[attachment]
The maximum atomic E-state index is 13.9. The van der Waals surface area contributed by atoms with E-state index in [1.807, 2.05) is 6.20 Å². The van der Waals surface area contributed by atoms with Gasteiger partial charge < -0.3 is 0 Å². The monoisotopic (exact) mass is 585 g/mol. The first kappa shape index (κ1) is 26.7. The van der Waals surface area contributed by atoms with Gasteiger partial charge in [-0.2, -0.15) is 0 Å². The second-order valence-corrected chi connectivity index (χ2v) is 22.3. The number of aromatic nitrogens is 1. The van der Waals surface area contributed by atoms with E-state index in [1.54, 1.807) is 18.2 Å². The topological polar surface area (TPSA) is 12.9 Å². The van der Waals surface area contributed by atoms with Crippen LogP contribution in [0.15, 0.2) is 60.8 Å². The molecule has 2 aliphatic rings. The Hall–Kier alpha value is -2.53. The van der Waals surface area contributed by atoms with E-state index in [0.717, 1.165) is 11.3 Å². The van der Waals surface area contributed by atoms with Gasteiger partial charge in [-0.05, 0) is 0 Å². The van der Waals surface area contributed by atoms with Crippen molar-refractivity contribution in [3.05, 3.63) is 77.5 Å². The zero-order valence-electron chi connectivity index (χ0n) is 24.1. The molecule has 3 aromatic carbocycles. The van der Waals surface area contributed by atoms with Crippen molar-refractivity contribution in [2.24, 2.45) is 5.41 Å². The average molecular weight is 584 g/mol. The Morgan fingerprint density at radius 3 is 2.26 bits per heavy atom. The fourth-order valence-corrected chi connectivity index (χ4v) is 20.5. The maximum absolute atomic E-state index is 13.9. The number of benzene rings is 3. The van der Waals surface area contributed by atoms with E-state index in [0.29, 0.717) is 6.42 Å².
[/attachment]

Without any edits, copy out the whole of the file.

The maximum atomic E-state index is 13.9. The van der Waals surface area contributed by atoms with E-state index in [1.807, 2.05) is 6.20 Å². The van der Waals surface area contributed by atoms with Gasteiger partial charge < -0.3 is 0 Å². The monoisotopic (exact) mass is 585 g/mol. The first kappa shape index (κ1) is 26.7. The van der Waals surface area contributed by atoms with Gasteiger partial charge in [-0.2, -0.15) is 0 Å². The second-order valence-corrected chi connectivity index (χ2v) is 22.3. The number of aromatic nitrogens is 1. The van der Waals surface area contributed by atoms with E-state index in [1.54, 1.807) is 18.2 Å². The topological polar surface area (TPSA) is 12.9 Å². The van der Waals surface area contributed by atoms with Crippen LogP contribution in [0.15, 0.2) is 60.8 Å². The molecule has 2 aliphatic rings. The Hall–Kier alpha value is -2.53. The van der Waals surface area contributed by atoms with E-state index in [0.717, 1.165) is 11.3 Å². The van der Waals surface area contributed by atoms with Gasteiger partial charge in [-0.05, 0) is 0 Å². The van der Waals surface area contributed by atoms with Crippen molar-refractivity contribution in [3.05, 3.63) is 77.5 Å². The zero-order valence-electron chi connectivity index (χ0n) is 24.1. The molecule has 3 aromatic carbocycles. The van der Waals surface area contributed by atoms with Crippen molar-refractivity contribution in [2.24, 2.45) is 5.41 Å². The average molecular weight is 584 g/mol. The Morgan fingerprint density at radius 3 is 2.26 bits per heavy atom. The fourth-order valence-corrected chi connectivity index (χ4v) is 20.5. The maximum absolute atomic E-state index is 13.9. The number of benzene rings is 3. The van der Waals surface area contributed by atoms with E-state index in [0.29, 0.717) is 6.42 Å².